“This is easily the best of its kind I have ever seen,” said Dustin Johnston, Director of U.S. Currency at Heritage Auctions, which sold the note Friday evening, September 18, as part of a five-day event. “This is the finest example ever offered of a perennial trophy note and we were pleased to offer it at auction.”
The note is one of just three $10,000 bills to survive in such remarkable condition, according to Paper Money Guaranty (PMG), which graded the note. It is one of just eight surviving 1934 Kansas City $10,000s, serial number 562 of only 1,200 examples originally printed. This was the smallest print run by any U.S. Mint district for this series.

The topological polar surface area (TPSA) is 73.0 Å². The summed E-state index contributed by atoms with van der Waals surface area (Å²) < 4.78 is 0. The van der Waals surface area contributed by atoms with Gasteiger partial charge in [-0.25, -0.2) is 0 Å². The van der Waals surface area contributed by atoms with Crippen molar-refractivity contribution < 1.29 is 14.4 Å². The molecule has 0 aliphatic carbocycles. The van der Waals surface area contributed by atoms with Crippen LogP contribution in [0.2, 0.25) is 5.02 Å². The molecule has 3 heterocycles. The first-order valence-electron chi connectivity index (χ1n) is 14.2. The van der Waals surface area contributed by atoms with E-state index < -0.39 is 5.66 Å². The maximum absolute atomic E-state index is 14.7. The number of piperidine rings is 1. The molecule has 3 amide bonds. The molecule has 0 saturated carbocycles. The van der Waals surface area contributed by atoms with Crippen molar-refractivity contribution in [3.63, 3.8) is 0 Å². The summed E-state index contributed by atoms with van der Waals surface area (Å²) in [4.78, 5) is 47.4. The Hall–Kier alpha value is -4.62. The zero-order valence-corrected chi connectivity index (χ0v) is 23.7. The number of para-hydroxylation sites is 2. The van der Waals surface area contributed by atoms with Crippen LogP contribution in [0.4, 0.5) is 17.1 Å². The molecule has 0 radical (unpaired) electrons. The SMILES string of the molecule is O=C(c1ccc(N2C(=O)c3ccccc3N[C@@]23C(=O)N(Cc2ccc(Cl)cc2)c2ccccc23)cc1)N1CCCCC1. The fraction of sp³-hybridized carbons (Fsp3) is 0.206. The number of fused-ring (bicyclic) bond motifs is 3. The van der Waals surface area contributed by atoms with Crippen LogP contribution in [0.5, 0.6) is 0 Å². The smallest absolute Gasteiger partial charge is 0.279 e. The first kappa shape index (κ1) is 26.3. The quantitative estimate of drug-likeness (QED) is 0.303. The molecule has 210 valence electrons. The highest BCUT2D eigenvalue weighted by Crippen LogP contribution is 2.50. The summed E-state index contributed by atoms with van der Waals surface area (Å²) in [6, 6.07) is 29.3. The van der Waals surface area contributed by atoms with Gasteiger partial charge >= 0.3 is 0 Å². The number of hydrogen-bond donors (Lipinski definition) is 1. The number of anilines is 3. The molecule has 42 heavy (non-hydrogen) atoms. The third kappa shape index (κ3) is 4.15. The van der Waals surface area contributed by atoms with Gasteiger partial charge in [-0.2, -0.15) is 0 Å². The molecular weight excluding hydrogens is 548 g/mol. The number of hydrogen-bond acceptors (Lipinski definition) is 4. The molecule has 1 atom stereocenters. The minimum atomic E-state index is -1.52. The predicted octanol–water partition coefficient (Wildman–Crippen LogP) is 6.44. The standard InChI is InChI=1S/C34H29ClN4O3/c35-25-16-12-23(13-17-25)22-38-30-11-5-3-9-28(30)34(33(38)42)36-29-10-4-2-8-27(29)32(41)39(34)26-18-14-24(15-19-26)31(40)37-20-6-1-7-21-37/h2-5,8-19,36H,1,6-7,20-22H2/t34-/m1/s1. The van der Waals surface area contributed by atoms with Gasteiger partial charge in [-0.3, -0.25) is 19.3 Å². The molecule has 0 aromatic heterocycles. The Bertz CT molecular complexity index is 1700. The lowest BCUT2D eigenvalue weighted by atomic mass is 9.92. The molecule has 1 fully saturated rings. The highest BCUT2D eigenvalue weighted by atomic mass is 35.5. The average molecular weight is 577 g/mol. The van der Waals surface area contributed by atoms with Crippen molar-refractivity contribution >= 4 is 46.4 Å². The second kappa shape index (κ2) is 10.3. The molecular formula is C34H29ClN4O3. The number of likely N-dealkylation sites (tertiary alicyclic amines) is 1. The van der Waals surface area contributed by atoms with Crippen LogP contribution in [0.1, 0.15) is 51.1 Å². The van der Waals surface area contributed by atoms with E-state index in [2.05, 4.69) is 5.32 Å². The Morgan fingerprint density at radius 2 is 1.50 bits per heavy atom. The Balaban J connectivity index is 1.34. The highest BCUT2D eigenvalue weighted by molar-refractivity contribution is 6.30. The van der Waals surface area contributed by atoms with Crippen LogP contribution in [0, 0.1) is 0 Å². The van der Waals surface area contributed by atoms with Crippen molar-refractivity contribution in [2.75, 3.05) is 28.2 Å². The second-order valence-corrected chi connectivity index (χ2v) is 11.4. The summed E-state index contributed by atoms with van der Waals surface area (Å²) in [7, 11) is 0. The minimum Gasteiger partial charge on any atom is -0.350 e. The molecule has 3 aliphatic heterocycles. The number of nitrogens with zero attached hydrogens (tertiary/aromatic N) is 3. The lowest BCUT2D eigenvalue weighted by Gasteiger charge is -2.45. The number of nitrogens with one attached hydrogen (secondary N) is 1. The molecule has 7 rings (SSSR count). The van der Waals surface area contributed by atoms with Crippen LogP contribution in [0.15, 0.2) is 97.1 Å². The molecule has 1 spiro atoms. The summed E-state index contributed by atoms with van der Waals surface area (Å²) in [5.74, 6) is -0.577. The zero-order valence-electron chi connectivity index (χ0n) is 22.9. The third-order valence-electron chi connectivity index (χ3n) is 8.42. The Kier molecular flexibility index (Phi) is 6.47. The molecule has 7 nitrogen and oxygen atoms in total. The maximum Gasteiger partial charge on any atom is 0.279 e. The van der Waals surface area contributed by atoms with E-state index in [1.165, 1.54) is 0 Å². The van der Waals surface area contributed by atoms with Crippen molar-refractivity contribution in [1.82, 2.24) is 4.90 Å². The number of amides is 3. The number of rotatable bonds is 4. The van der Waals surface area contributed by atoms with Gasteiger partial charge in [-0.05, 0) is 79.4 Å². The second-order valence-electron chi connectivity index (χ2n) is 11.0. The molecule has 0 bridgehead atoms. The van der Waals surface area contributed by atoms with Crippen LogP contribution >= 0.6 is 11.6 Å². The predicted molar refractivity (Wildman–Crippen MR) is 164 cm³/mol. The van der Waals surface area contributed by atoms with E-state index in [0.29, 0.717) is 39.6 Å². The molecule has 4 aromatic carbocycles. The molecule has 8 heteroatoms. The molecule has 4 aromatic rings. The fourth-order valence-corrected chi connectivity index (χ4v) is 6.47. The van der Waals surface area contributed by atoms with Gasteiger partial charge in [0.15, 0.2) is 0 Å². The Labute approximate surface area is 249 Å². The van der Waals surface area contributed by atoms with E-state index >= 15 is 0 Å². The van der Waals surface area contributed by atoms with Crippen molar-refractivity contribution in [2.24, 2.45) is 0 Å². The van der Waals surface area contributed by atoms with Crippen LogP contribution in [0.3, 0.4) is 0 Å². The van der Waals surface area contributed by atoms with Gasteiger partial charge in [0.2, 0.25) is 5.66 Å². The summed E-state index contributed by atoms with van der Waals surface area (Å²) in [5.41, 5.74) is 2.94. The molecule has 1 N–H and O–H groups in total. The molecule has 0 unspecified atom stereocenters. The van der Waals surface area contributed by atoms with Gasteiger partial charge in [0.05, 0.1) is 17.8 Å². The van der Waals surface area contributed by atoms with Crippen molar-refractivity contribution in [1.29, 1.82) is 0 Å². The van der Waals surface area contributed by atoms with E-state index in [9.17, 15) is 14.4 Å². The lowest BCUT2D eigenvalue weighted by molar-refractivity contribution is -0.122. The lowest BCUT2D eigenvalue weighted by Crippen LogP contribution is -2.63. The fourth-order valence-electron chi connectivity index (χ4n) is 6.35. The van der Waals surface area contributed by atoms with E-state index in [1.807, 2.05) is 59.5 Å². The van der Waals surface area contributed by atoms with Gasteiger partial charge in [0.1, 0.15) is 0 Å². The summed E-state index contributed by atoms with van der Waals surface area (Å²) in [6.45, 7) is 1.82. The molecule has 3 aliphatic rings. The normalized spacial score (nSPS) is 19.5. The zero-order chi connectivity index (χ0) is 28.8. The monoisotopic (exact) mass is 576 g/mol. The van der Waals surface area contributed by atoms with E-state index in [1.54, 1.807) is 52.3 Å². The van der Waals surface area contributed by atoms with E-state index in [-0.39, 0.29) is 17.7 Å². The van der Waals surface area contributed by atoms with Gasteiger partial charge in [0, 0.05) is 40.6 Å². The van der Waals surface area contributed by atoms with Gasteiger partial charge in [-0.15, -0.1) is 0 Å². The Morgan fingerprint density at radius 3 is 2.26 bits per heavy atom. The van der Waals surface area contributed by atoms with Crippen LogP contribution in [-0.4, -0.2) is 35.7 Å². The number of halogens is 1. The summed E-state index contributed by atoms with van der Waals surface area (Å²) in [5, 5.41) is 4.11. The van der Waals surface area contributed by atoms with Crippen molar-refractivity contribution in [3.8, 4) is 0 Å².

In 1928, the Bureau of Engraving and Printing (BEP) reduced the size of United States banknotes to the current “small size” of 156mm by 66mm in order to save money on printing costs. This colorful note’s shocking face value of $10,000 makes it especially desirable among collectors. Notes of this denomination were printed only for exchange between banks. They were not put into circulation for the general public.
Image courtesy CoinWeek